Hat tip to a wise friend who recently sent me an article from The Chronicle of Higher Learning entitled “Why Lies Often Stick Better Than Truth.” The thrust of the article has to do with recent psychological research about how people often hold onto slanted information and outright lies—even after being presented with sound counter arguments. It would appear that rejecting previously-believed misinformation involves some hard and undesirable work, which many of us would rather not do. In my context as a minister, the article inspired a brief exchange about why, even when we repeatedly preach salvation by grace through faith, many people still unfortunately hold onto the widespread Pelagian belief that they are going to heaven because they are for the most part good people.
I am primarily interested in what these psychologists recommend as strategies for breaking myths. Of course, this all relates to some topics of interest to the Mockingbird community: communicating with people on non-rational terms for the sake of abreaction. Here are some highlights:
Why do we like our slanted information and outright lies so much? Because rejecting them is hard work, say psychologists in a new article in Psychological Science in the Public Interest. Making a cognitive shift means rethinking already-held beliefs. It’s much easier to slot evidence into ideas we already hold. … That’s not a new discovery. More interesting, however, are the strategies the psychologists recommend for breaking through the fog of disbelief. You need to find an alternate explanation that fits the same basic facts. … Misinformation persists when “you don’t have an alternative account that works as well as does the wrong one.”
I would add that because the misinformation is typically held at an emotional level, then the alternative account will also need to speak to people viscerally in order to fill that slot. For the most part, this needs to be done via non-rational communication rather than relying upon pure reason and logic—often effectively accomplished through the use of storytelling (see 2 Samuel 12:1-13, for example). In Christian circles, people call this “speaking to the heart” (rather than the mind).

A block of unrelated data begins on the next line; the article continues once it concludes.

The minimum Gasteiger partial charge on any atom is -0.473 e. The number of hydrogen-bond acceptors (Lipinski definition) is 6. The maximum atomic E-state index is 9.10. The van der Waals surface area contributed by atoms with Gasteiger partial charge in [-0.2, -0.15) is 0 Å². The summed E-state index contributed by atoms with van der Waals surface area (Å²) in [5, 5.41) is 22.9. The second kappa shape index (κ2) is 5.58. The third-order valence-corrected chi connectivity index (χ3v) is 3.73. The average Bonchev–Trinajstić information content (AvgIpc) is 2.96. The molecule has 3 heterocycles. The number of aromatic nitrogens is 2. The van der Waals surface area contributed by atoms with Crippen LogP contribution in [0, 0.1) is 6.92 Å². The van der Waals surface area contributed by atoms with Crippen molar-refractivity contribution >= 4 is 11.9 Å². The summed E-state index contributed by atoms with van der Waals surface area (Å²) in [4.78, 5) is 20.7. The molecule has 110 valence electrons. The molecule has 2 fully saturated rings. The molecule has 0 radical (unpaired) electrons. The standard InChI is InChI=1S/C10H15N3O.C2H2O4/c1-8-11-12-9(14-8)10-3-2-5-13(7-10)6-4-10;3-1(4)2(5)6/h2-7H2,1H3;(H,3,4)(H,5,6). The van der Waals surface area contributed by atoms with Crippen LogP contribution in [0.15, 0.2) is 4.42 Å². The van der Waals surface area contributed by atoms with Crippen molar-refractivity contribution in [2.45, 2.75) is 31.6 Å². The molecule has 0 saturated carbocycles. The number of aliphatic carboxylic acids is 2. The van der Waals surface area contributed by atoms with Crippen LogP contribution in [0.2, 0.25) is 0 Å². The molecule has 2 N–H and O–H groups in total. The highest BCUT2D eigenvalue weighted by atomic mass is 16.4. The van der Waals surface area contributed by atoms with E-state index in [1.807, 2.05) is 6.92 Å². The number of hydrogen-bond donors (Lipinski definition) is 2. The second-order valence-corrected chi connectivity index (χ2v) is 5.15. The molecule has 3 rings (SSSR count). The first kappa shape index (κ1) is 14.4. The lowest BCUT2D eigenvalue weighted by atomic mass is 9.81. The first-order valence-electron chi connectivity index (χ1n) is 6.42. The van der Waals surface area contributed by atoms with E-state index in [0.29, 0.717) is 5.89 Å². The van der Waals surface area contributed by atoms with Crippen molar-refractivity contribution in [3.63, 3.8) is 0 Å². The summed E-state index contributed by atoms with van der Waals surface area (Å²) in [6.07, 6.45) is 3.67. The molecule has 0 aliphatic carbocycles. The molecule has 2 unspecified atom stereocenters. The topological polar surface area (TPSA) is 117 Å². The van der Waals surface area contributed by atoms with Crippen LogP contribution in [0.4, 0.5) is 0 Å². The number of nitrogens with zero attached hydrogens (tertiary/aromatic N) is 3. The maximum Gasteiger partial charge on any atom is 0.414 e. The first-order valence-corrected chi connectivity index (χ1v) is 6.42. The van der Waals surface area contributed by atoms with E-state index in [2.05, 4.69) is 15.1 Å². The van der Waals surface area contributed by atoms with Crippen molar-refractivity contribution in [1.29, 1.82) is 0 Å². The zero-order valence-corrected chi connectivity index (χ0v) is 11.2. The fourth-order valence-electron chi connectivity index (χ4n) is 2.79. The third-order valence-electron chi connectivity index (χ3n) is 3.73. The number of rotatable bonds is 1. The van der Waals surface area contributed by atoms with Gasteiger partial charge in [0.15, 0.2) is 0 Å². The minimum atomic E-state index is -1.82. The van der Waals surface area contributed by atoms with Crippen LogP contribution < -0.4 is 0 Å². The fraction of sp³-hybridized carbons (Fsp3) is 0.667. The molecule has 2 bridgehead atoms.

Another interesting point from the article is captured in the following explanation regarding the necessity to avoid repeating misinformation when debunking it, which actually goes against formal principles of argumentation that we are all taught in school—I know, I used to teach college-level composition and rhetoric:
One of the worst ways to offer alternatives, though, is to repeat the bad information while doing so. “There is a risk that repeating an association can make it stronger in memory. … The backfire effect is very common. “In later studies, we tried overemphasizing the fact that the information is wrong.” … But that made people more suspicious of the truth of the information, and didn’t make them any less likely to use it.” … None of this is easy. … If it were, misinformation would diminish and facts would win in the marketplace of ideas.
The strategies mentioned in the Chronicle article are fleshed out in a free PDF download called The Debunking Handbook, which is worth looking into, especially for those trying to communicate important yet counter-intuitive Truths (for example, that we are accounted righteous before God because of Christ’s work and not any work of our own).
As a bonus: The importance of speaking to people on non-rational terms when attempting to change their minds (err hearts) also recently came up for me in a health video from Dr. Joel Fuhrman, author of Eat to Live. The full video is below, but only about the first minute and a half are necessary viewing. Here are the important highlights of what he says—note his implicit statements about the bound will!
One thing to remember of course is that taste is a learned phenomenon. And people like what they’re used to eating, and it creates anxiety in people telling them they have to change the way that they eat. We have to recognize this when we’re trying to encourage people to make dietary change in any direction—that people don’t make judgments based on logic and science. They make their decisions based on emotion and what they think is going to make them feel better. Any change in their life creates anxiety for them, and you have to recognize that. And some people have to be met half way, and we have to understand their inability to make change—the factors that are curtailing that.